Id. at 236.

 Unlike the plaintiff in In re Multidistrict Vehicle Air Pollution, supra, the Council asserts that there is an economic harm within the penumbra of the antitrust laws which needs to be alleviated. One need only look to plaintiff's formulation of the issue in this case and the relief requested, however, to ascertain that the Council is attempting to raise environmental issues under the guise of antitrust laws. The Complaint states that "the fundamental issue in this litigation" is "whether bauxite mining, alumina refining, and aluminum smelting represents a danger of serious, permanent, and irreparable damage to the regional resources and environmental systems of the Darling (Region)." (Complaint P 10) (emphasis added). The relief requested is an injunction against further mining and refining "unless and until" defendants establish by scientific evidence that such activities do not damage or degrade the ecological system of the Darling Region. This issue and the relief requested are outside the purview of the antitrust laws.

 Thus, even if this court had subject matter jurisdiction under 28 U.S.C. § 1331 or 28 U.S.C. § 1337, we would dismiss plaintiff's Complaint because it fails to state a claim upon which relief can be granted.

 Finally, we note that at oral argument plaintiff stressed that further proceedings are necessary in this case, and even went so far as to direct this court to a "timetable" we might employ with respect to future proceedings. Where, as here, "the allegations of the complaint fail to establish the requisite elements of the cause of action, our requiring costly and time consuming discovery and trial work would represent an abdication of our judicial responsibility." Havoco of America, Ltd. v. Shell Oil Co., 626 F.2d at 553. See also Lupia v. Stella D'Oro Biscuit Co., Inc., 586 F.2d 1163, 1166-67 (7th Cir. 1978), cert. denied, 440 U.S. 982, 99 S. Ct. 1791, 60 L. Ed. 2d 242 (1979).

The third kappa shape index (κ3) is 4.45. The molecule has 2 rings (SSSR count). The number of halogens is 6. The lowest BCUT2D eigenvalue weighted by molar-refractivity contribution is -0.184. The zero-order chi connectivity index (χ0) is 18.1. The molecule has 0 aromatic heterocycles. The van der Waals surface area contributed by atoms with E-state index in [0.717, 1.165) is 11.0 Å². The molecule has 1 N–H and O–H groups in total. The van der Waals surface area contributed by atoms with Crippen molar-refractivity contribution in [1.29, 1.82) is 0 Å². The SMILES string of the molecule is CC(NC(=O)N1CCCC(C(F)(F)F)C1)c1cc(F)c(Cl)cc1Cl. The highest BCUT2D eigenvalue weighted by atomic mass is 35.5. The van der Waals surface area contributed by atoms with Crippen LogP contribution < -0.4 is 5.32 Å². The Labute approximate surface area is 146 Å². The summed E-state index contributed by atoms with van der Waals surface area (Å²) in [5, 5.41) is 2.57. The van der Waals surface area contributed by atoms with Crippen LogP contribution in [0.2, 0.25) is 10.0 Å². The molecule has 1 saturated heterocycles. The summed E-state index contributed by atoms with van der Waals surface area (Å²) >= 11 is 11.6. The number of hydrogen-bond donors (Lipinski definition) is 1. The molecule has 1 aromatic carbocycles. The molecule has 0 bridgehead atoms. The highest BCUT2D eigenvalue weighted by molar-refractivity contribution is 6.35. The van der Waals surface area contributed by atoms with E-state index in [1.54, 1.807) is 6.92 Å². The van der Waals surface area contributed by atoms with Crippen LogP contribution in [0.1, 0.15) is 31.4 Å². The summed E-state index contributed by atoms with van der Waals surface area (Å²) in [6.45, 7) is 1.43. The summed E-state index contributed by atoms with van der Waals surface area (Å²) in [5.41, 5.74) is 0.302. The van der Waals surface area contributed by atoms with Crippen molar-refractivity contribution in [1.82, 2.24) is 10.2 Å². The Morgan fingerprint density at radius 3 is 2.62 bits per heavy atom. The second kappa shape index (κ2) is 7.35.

2. 28 U.S.C. § 1332(a) jurisdiction

 We noted in Section II, supra, that plaintiff's Complaint appears to plead facts sufficient to invoke this court's diversity jurisdiction. Plaintiff, nonetheless, expressly avoided pleading diversity of citizenship in its Complaint, and stated at oral argument that although diversity of citizenship is present on the face of the Complaint, the Council is relying upon the antitrust laws as a basis for jurisdiction. Plaintiff may be avoiding pleading diversity for good reason. If this court were to find, contrary to our conclusion in Section II, that its diversity jurisdiction was properly invoked, we would have jurisdiction only to dismiss the Complaint under Fed.R.Civ.P. 12(b)(6) for failure to state a claim. We will not permit plaintiff, through the expedient of artful pleading, to circumvent the proper disposition of this action.

 In a case in which a federal district court has subject matter jurisdiction because of the diversity of citizenship of the parties before it, the court must apply the choice of law rules of the forum state. Klaxon Co. v. Stentor Electric Manufacturing Co., Inc., 313 U.S. 487, 61 S. Ct. 1020, 85 L. Ed. 1477 (1941); Melville v. American Home Assurance Co., 584 F.2d 1306, 1308 (3d Cir. 1978). Pennsylvania applies the rule of the Restatement (Second) of Conflict of Laws § 145 (1971), that issues in tort are governed by the local law of the state that has the most significant relationship to the occurrence and the parties. Lewis v. Chemetron Corp., 448 F.Supp. 211, 212 (W.D.Pa.1978), citing Griffith v. United Air Lines, Inc., 416 Pa. 1, 203 A.2d 796 (1964).